Despite that, Binnibai was destined to take this industrial town by storm. One fine day, this vegetable vendor left several leading industrialists and businessmen feeling very small as she sold off her two-acre plot and donated her life's savings, amounting to Rs 10 lakh, to the district hospital to build a ward for the poor and those who come from far-flung villages. The calling of the spirit had been answered. Now, this woman lives in her one-room shack, totally at peace with herself. People might call her the crazy woman who gifted away her old-age insurance and her children's future, but for Binnibai, the thought that thousands of needy people are receiving help is adequate compensation.
The Binnibai Sonkar ward was built by the Rogi Kalyan Samiti and was inaugurated by state CM Digvijay Singh. The CM was reportedly so overwhelmed with her story that he offered to underwrite the expenditure. But he hadn't reckoned with her pride. In her half-audible old-age stutter she reminded him that while he had a lot of work to do, she was only doing her own. Today, Binnibai is a member of the district Rogi Kalyan Samiti - the body that runs the hospital. Other members include the collector, the chief medical officer and the minister in charge of the district.
Says Sudhi Ranjan Mohanty, an ias officer who'd virtually formulated the Rogi Kalyan Samiti project for the whole state and currently takes an active interest in its functioning, "The state government had long planned for people's participation in the public health system. It was just gathering dust in files till Binnibai showed the way out." With her compassionate act Binnibai has inspired several people to do something for the public health system which is languishing because of a severe resource crunch and general apathy. Her inspiration has led people in places as far off as Indore and Mandsaur to follow her example with small contributions. Mohanty wholeheartedly avers that Binnibai's contribution in triggering off a wave of goodwill has enabled the state government to collect several crores in small contributions all over the state. This has greatly helped in the running of district hospitals which are the main referral centres for the whole district.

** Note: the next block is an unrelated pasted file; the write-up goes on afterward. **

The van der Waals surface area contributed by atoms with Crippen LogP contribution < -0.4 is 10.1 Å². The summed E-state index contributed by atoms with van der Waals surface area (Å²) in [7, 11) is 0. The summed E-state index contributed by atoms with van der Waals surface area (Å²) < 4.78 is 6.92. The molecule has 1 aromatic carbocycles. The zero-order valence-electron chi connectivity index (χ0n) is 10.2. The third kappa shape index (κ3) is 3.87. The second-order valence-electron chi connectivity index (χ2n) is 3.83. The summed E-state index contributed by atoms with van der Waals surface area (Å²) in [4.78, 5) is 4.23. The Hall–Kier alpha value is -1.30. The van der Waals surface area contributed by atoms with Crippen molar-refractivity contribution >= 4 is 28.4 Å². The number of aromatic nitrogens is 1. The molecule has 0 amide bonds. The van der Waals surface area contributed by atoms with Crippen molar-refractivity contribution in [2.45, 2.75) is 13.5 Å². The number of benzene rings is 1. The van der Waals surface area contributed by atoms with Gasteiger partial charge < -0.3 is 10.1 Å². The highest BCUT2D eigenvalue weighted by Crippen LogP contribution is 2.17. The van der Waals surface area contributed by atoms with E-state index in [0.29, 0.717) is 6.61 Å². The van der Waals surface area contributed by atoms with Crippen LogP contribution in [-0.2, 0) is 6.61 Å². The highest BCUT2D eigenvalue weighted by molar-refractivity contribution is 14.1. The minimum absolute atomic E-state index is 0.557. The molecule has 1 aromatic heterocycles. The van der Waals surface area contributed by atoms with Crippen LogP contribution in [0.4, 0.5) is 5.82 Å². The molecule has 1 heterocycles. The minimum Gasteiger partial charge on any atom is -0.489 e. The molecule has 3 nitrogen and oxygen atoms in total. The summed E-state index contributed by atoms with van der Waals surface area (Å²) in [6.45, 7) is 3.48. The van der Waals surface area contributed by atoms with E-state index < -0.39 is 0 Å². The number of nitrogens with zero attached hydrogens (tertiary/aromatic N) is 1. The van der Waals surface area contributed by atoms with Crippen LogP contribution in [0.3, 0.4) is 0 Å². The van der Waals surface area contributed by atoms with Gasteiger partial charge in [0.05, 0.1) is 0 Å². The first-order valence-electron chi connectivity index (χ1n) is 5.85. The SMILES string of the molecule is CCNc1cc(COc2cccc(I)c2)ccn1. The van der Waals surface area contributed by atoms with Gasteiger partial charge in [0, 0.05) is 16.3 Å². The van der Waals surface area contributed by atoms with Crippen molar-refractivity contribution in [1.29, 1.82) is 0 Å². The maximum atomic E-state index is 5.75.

Making a donation was not the end of Binnibai's efforts. She now attends every fortnightly meeting of the Rogi Kalyan Samiti. "I may not understand everything they talk about but I make sure that patients and their relatives are not strewn all over the hospital corridors," she says. Understandably, Binnibai has become quite well-known at the hospital and poor patients routinely approach her for help. While she is unable to help them financially, she requests doctors on their behalf and it usually does the trick. At one of the meetings she suggested that since the regular hospital staff was unable to clean the wards twice a day, some unemployed youth from her community could be given the job on a contract basis. There was some opposition from the unions but the suggestion was implemented and predictably, the sections maintained by the contractual staff are invariably cleaner. Binnibai isn't done yet, she plans to continue doing whatever she can to help patients and their relatives in distress. She can be contacted at the Sonkar Para, Purani Basti, Raipur.